The main attraction of the LG G2 is a 5.2” 1080p panel. This particular unit is hailed as using extremely small bezels in implementation. A closer look however will reveal a buffer space at the edge of the display that is a couple pixels wide, this would normally be covered by plastic bezel – so nothing groundbreaking here, just a different implementation.  As part of the smaller bezels, LG made the choice to made the choice to move the power and volume keys to the back of the device. The new placement was ergonomic and easy to get used to in practice. Not a gimmick, but a legitimate alternative for the standard smartphone ergonomics.

Other hardware bits include a Snapdragon 800 CPU at 2.2Ghz, 2GB RAM, and 32GB storage my T-Mobile model. No SD card, or removeable battery is available in the G2. In operation, the high-end hardware all worked well together, the device benchmarks slightly higher than the Nexus 5 smartphone that shares similar internals and Snapdragon CPU.

Software: Since most modern smartphone falls into predictable categories of low-end, midrange, and high-end, manufacturers – most notoriously, LG and Samsung, have relied on heavily modified Android software to differentiate their handsets. LG’s implementation of Android carrier very cartoony UI styling, with very bright coloring. It performs better than Samsung Touchwiz, but is just as intrusive. LG has also implemented a number of conflicting software options, such as LG Cloud storage that overa with services offered by Google. Overall, the software is middle of the road, rating behind that of stock Android, and lighter skinnings such as those from Sony – but above the heavier Samsung interface. Notable enhancements that came with the additional bloat, include “Knock-On”, which allows the phone to be waken, or placed in sleep with two taps. Other features such as slide-aside are not as useful, again conflicting with built-in Android multi-tasking.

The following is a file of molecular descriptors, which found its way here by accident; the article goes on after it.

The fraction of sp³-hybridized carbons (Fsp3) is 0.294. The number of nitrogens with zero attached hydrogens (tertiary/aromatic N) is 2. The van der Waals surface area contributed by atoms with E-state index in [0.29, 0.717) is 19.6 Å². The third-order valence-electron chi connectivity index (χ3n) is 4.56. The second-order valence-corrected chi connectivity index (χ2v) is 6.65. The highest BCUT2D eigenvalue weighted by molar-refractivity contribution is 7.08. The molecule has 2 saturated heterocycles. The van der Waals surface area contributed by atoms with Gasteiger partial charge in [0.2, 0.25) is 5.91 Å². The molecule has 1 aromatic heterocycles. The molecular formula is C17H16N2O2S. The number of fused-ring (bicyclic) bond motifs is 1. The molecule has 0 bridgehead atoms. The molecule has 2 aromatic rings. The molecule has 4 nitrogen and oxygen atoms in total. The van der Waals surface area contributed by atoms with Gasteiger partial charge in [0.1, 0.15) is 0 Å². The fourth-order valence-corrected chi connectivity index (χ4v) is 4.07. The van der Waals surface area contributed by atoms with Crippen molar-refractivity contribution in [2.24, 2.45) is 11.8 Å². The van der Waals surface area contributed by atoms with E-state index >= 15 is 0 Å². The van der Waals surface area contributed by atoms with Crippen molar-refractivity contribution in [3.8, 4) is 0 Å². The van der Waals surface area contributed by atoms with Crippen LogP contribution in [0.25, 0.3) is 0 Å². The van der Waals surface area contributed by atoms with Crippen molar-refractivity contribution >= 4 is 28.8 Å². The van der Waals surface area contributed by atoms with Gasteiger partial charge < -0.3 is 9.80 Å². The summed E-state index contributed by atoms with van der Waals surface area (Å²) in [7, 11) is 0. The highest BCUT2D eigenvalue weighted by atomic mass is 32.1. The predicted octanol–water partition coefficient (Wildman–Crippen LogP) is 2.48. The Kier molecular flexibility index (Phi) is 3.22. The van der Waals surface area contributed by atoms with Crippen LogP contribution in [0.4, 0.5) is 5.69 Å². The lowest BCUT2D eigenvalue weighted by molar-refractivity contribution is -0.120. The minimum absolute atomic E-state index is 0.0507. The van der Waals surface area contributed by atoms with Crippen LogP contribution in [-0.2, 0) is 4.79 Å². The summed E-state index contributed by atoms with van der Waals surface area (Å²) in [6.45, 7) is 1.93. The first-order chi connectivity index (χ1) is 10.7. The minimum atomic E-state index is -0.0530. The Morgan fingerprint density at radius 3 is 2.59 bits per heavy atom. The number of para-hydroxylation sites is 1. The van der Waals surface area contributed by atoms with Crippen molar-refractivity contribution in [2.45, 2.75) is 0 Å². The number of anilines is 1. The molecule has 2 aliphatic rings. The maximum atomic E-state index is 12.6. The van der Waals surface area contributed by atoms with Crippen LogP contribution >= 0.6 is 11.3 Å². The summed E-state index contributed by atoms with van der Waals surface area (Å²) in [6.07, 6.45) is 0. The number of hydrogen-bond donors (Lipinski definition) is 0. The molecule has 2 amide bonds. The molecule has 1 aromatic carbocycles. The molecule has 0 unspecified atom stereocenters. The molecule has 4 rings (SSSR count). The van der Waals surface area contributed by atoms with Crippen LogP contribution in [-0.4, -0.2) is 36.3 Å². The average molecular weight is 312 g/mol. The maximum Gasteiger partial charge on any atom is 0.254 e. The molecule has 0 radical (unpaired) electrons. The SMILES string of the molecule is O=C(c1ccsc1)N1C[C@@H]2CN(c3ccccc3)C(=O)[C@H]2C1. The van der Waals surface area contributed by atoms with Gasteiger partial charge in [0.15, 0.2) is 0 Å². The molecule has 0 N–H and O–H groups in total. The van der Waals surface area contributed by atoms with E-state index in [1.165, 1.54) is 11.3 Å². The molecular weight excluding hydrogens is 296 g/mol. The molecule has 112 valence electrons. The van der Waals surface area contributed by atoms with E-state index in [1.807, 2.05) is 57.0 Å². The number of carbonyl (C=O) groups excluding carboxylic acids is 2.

Camera: A special mention is needed for the camera on the LG G2. At 13MP, it is not competing on numbers with Nokia or Sony, which have higher specs sensors. It does however include optical image stabilization which help churn out great images consistently. The camera has more lag than most any other phone I have tested – but in stock form offered 9-point auto focus, which while nice – was likely slowing it down.

Conclusion: The LG is a very good high-end Android device. It can be had for as little as $99 from a number of carriers. It packs high-end specs, including plenty RAM and a good camera. Perhaps most importantly, it delivered on excellent battery life, allowing users to be truly mobile. In the current crop of high-end handsets, the LG earns top marks – and also happens to be my current “daily driver”.

Rating: 8 of 10